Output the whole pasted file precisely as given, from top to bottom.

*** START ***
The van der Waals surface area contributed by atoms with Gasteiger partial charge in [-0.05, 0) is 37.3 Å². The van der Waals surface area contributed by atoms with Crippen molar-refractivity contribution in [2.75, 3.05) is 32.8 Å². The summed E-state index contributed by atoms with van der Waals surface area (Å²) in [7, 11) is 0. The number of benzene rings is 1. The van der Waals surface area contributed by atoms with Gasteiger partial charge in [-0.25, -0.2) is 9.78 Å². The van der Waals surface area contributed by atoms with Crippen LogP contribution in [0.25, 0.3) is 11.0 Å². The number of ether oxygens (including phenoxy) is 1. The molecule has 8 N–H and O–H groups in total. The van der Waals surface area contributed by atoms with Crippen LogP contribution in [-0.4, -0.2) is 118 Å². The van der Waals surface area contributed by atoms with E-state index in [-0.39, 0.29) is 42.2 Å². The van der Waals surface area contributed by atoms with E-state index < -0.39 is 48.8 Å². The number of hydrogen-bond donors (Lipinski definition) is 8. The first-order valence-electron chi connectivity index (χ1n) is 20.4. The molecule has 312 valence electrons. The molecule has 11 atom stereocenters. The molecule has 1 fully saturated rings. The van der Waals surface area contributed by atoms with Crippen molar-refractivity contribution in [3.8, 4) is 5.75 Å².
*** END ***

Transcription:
The van der Waals surface area contributed by atoms with Gasteiger partial charge in [-0.05, 0) is 37.3 Å². The van der Waals surface area contributed by atoms with Crippen molar-refractivity contribution in [2.75, 3.05) is 32.8 Å². The summed E-state index contributed by atoms with van der Waals surface area (Å²) in [7, 11) is 0. The number of benzene rings is 1. The van der Waals surface area contributed by atoms with Gasteiger partial charge in [-0.25, -0.2) is 9.78 Å². The van der Waals surface area contributed by atoms with Crippen LogP contribution in [0.25, 0.3) is 11.0 Å². The number of ether oxygens (including phenoxy) is 1. The molecule has 8 N–H and O–H groups in total. The van der Waals surface area contributed by atoms with Crippen LogP contribution in [-0.4, -0.2) is 118 Å². The van der Waals surface area contributed by atoms with E-state index in [-0.39, 0.29) is 42.2 Å². The van der Waals surface area contributed by atoms with E-state index < -0.39 is 48.8 Å². The number of hydrogen-bond donors (Lipinski definition) is 8. The first-order valence-electron chi connectivity index (χ1n) is 20.4. The molecule has 312 valence electrons. The molecule has 11 atom stereocenters. The molecule has 1 fully saturated rings. The van der Waals surface area contributed by atoms with Crippen molar-refractivity contribution in [3.8, 4) is 5.75 Å².